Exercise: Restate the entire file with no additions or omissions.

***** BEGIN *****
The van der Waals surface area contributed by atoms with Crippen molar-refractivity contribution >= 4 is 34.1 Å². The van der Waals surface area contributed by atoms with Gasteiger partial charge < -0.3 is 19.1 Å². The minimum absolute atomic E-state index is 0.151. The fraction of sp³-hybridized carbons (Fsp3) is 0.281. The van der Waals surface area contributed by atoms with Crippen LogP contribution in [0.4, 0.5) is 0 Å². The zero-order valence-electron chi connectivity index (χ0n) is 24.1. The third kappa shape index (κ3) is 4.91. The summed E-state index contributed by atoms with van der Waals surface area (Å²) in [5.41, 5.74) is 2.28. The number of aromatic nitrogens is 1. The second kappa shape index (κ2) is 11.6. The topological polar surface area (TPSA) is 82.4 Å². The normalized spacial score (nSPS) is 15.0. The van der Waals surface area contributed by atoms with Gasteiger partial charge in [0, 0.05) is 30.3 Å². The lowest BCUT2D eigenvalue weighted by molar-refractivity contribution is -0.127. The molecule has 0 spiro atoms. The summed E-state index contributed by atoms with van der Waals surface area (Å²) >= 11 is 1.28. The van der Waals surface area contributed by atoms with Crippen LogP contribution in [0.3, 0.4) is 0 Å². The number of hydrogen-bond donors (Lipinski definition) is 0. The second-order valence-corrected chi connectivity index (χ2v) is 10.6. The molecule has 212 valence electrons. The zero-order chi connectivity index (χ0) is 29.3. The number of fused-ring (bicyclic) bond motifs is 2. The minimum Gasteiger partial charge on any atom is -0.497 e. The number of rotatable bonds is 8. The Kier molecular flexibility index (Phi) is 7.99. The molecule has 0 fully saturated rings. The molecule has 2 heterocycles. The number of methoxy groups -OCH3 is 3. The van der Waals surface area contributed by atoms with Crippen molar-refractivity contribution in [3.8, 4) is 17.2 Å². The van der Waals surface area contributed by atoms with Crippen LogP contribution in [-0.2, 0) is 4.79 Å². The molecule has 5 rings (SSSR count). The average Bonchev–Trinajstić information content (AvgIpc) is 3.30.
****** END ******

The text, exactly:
The van der Waals surface area contributed by atoms with Crippen molar-refractivity contribution >= 4 is 34.1 Å². The van der Waals surface area contributed by atoms with Gasteiger partial charge < -0.3 is 19.1 Å². The minimum absolute atomic E-state index is 0.151. The fraction of sp³-hybridized carbons (Fsp3) is 0.281. The van der Waals surface area contributed by atoms with Crippen LogP contribution in [0.4, 0.5) is 0 Å². The zero-order valence-electron chi connectivity index (χ0n) is 24.1. The third kappa shape index (κ3) is 4.91. The summed E-state index contributed by atoms with van der Waals surface area (Å²) in [5.41, 5.74) is 2.28. The number of aromatic nitrogens is 1. The second kappa shape index (κ2) is 11.6. The topological polar surface area (TPSA) is 82.4 Å². The normalized spacial score (nSPS) is 15.0. The van der Waals surface area contributed by atoms with Gasteiger partial charge in [0, 0.05) is 30.3 Å². The lowest BCUT2D eigenvalue weighted by molar-refractivity contribution is -0.127. The molecule has 0 spiro atoms. The summed E-state index contributed by atoms with van der Waals surface area (Å²) >= 11 is 1.28. The van der Waals surface area contributed by atoms with Crippen LogP contribution in [0.3, 0.4) is 0 Å². The number of hydrogen-bond donors (Lipinski definition) is 0. The second-order valence-corrected chi connectivity index (χ2v) is 10.6. The molecule has 212 valence electrons. The zero-order chi connectivity index (χ0) is 29.3. The number of fused-ring (bicyclic) bond motifs is 2. The minimum Gasteiger partial charge on any atom is -0.497 e. The number of rotatable bonds is 8. The Kier molecular flexibility index (Phi) is 7.99. The molecule has 0 fully saturated rings. The molecule has 2 heterocycles. The number of methoxy groups -OCH3 is 3. The van der Waals surface area contributed by atoms with Crippen molar-refractivity contribution in [3.8, 4) is 17.2 Å². The van der Waals surface area contributed by atoms with Crippen LogP contribution in [-0.2, 0) is 4.79 Å². The molecule has 5 rings (SSSR count). The average Bonchev–Trinajstić information content (AvgIpc) is 3.30.